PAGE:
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4 hrs   confidence: Answerer confidence 4/5Answerer confidence 4/5 peer agreement (net): -1
Further comments on above two answers:


Explanation:
Whoops! Sorry!

I see that Gilles did give a source, the GDT, in the body of his answer.

My old GDT doesn't seem to know about the term "plotting," though, as a translation of "flashing." All it gives is "flash exposure/flashing." Offhand, I'd have to say that, while "plotting" is indeed a service provided by printing companies, it doens't fit any of the contexts or definitions I've been able to turn up of "flashage" or its synonym, "flashing." Gilles, could you give us the text of the GDT entry in question?

The GDT explanation would tend to confirm Steven's translation, if not his example (there are 23 other Google hits I get directly related to printing, rather than film making). See URL below.

Here is the GDT full article:

Domaine(s)
informatique
application de l'informatique


flash exposure (b)
A supplementary exposure in halftone photography with a small lens stop to a sheet of white paper placed over the original or the rays of a flash lamp, this for the purpose of strengthening the dots in the shadows of the negative. (b)
Synonyme(s): flashing (b)
pose auxiliaire n f (b)
Deuxième exposition du même négatif à une lumière diffuse, généralement jaune ou verte, consistant à photographier une trame de points dans le but d'augmenter les demi-tons et d'atténuer les contrastes trop prononcés de l'image. (c)
Entrée(s) additionnelle(s):
flashage n m (ac)
Contexte(s): Et comme l'agrandissement sera quasiment toujours de rigueur, ceux-ci doivent offrir des résolutions importantes : c'est d'ailleurs avec ces machines que les premières expériences d'intégration de photos en quadrichromie dans des maquettes en vue d'être directement séparées au flashage, ont été tentées. (a) [1992]
TBT17486711


    Reference: http://www.google.com/search?q=flashage+flashing&hl=en&start...
    Le grand dictionnaire terminologique, version CD-ROM
Yolanda Broad
United States
Local time: 20:09
Native speaker of: English
PRO pts in category: 4

Peer comments on this answer (and responses from the answerer)
disagree  Steven Geller: This is not relevant. flashing means drying between the application of different color inks. The subject is printing. There are thousands of wrong translations in the LGDT.
8 mins
  -> Nothing in my answer to disagree with. I was just requesting addtional info. Thanks for adding the relevant references to your answer, above. It helps a lot!
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6 hrs   confidence: Answerer confidence 5/5 peer agreement (net): +1
GET THE CLIENT TO SPECIFY WHAT HE MEANS


Explanation:
The printing business is a business of hacks (that's "hacks" in the best sense of the word). Most people learn it from the ground up and the business is full of very localised terminology.

Flashing, to add even more oil to the fire, is also a technique used to reduce local contrast in repro film.

Explanation: film, even the very high contrast film used in the printing business is not continuous. At the unexposed level, when developed, it acts discreetly (meaning: it doesn't react until you give the film a dose of light above a certain intensity, then it jumps). Once film exposure has passed this threshold, it reacts more or less proportionally to light until you reach the plateau (the "shoulder" in densitometry-speak) where it levels off to eventually begin reducing in density (darkness) when given enough exposure (the effect is called "solarisation").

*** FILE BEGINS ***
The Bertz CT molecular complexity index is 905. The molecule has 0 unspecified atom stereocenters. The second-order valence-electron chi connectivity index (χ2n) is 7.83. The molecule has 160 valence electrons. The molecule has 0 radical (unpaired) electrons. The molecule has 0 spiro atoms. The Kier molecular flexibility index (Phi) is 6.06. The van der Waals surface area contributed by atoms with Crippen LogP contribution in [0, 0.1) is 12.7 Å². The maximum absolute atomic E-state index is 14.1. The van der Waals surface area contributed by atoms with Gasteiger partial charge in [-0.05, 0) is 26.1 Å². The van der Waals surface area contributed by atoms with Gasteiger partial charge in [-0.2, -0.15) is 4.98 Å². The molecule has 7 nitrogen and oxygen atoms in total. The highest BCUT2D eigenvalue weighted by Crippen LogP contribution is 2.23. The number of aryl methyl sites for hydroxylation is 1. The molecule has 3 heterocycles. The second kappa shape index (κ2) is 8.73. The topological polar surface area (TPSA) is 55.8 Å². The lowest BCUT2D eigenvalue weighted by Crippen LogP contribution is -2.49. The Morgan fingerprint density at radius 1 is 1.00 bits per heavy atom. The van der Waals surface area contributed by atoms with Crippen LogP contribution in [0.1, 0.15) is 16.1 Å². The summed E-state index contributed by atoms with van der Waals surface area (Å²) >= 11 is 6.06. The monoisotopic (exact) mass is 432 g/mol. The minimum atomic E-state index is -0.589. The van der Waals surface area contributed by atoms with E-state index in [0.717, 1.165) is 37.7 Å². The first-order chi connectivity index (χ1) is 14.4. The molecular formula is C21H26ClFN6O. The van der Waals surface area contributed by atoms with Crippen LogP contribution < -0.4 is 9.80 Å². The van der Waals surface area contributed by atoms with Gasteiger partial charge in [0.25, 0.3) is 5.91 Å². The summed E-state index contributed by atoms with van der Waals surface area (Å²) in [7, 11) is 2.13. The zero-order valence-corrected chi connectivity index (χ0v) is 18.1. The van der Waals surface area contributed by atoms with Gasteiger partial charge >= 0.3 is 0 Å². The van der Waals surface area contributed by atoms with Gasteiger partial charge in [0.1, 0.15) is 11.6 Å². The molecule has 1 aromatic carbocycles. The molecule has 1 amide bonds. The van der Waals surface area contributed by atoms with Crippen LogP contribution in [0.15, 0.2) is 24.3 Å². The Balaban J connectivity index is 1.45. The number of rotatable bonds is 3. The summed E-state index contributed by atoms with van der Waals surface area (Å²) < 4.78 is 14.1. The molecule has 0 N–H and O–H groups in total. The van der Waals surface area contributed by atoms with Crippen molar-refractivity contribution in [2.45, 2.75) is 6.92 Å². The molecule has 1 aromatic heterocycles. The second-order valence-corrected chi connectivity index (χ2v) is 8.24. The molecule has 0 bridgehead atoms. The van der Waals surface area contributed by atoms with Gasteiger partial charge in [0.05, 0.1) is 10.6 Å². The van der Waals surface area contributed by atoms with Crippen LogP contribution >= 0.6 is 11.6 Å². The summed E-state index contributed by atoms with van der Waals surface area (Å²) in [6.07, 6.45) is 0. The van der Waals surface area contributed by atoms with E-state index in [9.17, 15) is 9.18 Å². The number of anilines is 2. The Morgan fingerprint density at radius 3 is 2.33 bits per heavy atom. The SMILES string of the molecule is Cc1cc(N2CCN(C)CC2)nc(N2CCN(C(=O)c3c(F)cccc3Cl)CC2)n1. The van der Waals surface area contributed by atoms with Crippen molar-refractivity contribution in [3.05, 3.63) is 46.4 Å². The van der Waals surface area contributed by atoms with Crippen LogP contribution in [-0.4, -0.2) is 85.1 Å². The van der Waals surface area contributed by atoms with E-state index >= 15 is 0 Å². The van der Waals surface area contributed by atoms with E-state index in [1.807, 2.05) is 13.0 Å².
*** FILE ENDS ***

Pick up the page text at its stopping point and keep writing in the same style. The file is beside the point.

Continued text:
When reproducing photographic material, the problem is that of matching the contrast curve of the material being exposed to the contrast curve of the material being photographed.

There has yet to be designed a material (any material: silver-based film or paper, printing out paper, hydrogen release film, CCD's) with a perfectly straight contrast curve. This implies that it is impossible for any photographic material to faithfully reproduce a photograph.

Enter: the flashing technique.

The biggest problem is in the shadows. The intensity of the light being reflected from the dark shades of a photograph is insufficient to enable the emulsion to react. A certain amount of light is flashed onto the emulsion prior to or following exposure (the effect varies accordingly) to enable the film to "see" the dark shades.

When dealing with (ink) printing materials, the same problem crops up. Film is still film, after all, whether it is repro, X-ray, Polaroid, copy, or the film you put in your Kodak.

When shooting a photograph using a magenta screen (a bunch of dots), the blacks tend to drop out. An experienced repro camera operator will usually flash the material (usually stabilisation paper) to "white" light prior to exposing the material screened to the photo.

Should this be what your client is referring to, then the technique is correctly called "flashing" (in North America, at least).

References: I don't have to look this up on Google, I have twenty years experience in the technical end of the photo business including a long stint as a quality-control technician in photolabs AND I have successfully applied the technique in printing shops as well as photolabs, both with film and electronic prepress methods (film is film, after all).


cheungmo

Peer comments on this answer (and responses from the answerer)
agree  Yolanda Broad: Thanks for all the added explanations.
5 days